Elections

FEC Democrats Tried To Punish Fox News For Hosting Undercard Debate [VIDEO]

Christian Datoc Audience Development Manager
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Democrats on the Federal Election Commission (FEC) tried to punish Fox News for splitting the August 2015 Republican primary debate into two televised events.

FEC Commissioner Lee Goodman, an Obama appointee, confirmed the story to FoxNews.com Wednesday night.

According to Goodman, who is a Republican, Commissioners Ellen Weintraub, Ann Ravel, and Steven Walther — all Democrats — ruled that Fox’s decision to conduct an “undercard” debate with the seven Republican candidates not participating in the primetime debate was an “illegal contribution” to those seven candidates’ campaigns.

Prime time Republican presidential primary debate moderator Megyn Kelly (C) flanked by fellow moderators Chris Wallace (L) and Bret Baier (R) moments before the candidates arrived on stage at the Quicken Loans Arena in Cleveland, Ohio (Getty Images)

Prime time Republican presidential primary debate moderator Megyn Kelly (C) flanked by fellow moderators Chris Wallace (L) and Bret Baier (R) moments before the candidates arrived on stage at the Quicken Loans Arena in Cleveland, Ohio (Getty Images)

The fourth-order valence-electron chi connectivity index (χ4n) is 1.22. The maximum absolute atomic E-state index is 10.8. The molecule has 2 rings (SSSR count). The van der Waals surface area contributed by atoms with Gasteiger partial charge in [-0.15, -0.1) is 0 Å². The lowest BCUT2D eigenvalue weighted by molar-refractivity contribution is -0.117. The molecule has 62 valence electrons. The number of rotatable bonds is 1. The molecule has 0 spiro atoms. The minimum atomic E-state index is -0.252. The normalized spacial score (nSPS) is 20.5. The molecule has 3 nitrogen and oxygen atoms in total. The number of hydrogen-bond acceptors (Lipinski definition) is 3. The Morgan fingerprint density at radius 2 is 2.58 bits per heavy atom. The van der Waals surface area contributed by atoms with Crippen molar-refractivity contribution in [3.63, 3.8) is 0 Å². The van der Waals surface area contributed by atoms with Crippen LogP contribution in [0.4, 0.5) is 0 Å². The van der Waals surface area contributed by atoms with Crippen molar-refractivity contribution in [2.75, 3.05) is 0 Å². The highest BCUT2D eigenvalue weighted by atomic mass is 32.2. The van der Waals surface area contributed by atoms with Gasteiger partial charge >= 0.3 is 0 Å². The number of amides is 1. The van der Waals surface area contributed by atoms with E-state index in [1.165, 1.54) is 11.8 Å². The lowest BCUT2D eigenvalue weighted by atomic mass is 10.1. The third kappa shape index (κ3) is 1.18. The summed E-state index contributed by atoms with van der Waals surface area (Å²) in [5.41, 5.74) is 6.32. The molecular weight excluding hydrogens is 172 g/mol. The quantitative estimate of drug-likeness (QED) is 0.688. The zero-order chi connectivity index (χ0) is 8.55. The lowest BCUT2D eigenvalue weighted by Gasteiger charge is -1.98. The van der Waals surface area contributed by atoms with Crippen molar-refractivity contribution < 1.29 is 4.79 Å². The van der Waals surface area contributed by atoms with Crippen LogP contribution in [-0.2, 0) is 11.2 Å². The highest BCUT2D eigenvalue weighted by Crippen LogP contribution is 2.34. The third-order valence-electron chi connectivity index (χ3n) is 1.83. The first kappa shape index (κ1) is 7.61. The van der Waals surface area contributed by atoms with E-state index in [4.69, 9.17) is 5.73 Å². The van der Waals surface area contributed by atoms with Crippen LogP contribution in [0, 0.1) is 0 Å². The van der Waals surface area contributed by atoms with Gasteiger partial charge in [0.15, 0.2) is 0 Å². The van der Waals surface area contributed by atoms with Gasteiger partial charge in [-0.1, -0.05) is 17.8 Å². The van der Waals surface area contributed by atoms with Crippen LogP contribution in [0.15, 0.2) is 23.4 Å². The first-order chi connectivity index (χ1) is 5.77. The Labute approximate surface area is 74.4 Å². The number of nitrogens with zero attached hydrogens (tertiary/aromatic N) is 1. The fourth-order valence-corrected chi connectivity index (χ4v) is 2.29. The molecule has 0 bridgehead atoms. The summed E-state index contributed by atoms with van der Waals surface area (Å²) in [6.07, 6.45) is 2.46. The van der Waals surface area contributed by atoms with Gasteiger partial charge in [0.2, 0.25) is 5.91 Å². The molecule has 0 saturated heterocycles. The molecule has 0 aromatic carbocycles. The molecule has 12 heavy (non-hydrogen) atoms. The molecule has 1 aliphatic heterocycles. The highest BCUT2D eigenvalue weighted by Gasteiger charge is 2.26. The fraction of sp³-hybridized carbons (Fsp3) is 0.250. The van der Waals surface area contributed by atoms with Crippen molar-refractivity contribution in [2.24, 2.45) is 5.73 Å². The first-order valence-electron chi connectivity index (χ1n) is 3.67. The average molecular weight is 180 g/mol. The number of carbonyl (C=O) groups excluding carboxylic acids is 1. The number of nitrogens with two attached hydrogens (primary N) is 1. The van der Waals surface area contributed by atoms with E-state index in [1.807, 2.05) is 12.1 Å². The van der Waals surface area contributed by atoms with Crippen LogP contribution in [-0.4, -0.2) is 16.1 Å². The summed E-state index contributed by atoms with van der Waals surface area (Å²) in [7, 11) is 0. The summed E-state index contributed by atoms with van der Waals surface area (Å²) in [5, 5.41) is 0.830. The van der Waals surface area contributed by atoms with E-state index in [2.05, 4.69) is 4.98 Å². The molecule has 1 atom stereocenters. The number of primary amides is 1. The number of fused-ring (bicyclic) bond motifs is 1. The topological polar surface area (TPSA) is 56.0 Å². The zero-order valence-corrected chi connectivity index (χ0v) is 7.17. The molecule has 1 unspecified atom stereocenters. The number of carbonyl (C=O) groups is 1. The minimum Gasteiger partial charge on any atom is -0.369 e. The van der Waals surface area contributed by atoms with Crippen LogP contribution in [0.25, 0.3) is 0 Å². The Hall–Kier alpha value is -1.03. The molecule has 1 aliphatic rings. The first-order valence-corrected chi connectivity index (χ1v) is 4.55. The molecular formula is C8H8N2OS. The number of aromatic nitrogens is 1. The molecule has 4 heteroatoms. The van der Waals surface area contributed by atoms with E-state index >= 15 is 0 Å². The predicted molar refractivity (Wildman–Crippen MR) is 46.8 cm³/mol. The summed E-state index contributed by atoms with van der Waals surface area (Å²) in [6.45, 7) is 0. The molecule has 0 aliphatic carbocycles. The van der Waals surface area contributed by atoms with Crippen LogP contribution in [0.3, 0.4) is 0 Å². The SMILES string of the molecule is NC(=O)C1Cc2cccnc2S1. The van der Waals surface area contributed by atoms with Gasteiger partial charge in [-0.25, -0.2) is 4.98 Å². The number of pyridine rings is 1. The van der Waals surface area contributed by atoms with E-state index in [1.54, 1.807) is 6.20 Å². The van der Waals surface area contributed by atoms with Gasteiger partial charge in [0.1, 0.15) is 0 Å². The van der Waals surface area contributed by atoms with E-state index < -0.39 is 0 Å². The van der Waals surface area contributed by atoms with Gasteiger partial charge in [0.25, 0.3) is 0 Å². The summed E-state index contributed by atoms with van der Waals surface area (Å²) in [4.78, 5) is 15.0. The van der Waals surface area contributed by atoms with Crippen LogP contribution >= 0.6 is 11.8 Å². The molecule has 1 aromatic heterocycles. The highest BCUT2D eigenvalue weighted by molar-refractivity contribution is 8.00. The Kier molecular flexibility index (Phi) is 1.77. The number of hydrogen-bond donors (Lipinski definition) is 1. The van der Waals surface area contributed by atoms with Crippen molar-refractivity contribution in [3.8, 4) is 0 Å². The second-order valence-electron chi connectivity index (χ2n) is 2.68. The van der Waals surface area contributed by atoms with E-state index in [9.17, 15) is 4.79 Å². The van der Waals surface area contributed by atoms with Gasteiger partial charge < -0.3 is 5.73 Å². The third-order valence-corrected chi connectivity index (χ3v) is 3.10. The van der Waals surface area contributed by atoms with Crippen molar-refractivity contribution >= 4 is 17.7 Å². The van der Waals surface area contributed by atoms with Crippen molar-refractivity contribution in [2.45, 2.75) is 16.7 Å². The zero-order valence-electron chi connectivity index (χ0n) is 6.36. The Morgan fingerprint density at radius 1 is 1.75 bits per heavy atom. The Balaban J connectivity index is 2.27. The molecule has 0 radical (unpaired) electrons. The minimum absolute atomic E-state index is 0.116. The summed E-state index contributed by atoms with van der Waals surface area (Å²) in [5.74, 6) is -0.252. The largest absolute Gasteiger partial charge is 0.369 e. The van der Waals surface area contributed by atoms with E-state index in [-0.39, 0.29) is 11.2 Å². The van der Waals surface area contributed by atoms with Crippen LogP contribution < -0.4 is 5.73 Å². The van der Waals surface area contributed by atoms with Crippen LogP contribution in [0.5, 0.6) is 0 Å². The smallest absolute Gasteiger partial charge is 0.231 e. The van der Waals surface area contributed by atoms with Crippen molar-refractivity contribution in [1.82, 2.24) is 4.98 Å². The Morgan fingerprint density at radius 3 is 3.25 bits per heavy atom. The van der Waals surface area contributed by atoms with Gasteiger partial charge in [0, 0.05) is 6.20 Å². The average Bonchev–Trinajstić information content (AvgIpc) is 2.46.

“How could expanding debate news coverage from 10 to 17 candidates be against the law?” he posed to Fox. “All press organizations should be concerned when the government asserts regulatory authority to punish and censor news coverage.”

Republican presidential hopefuls (L-R) Jim Gilmore, Lindsey Graham, Bobby Jindal, Rick Perry, Rick Santorum, Carly Fiorina and George Pataki on stage for the start of the Republican undercard primary debate (Getty Images)

Republican presidential hopefuls (L-R) Jim Gilmore, Lindsey Graham, Bobby Jindal, Rick Perry, Rick Santorum, Carly Fiorina and George Pataki on stage for the start of the Republican undercard primary debate (Getty Images)

Goodman and the other two Republican commissioners voted to block the motion, which ended in a 3-3 “no-action” split.

He also told Fox that the “editorial decisions” to allow all candidates to debate posed no “practical or logical difference” to interviewing several candidates for a job and should, therefore, be free from FEC regulations.

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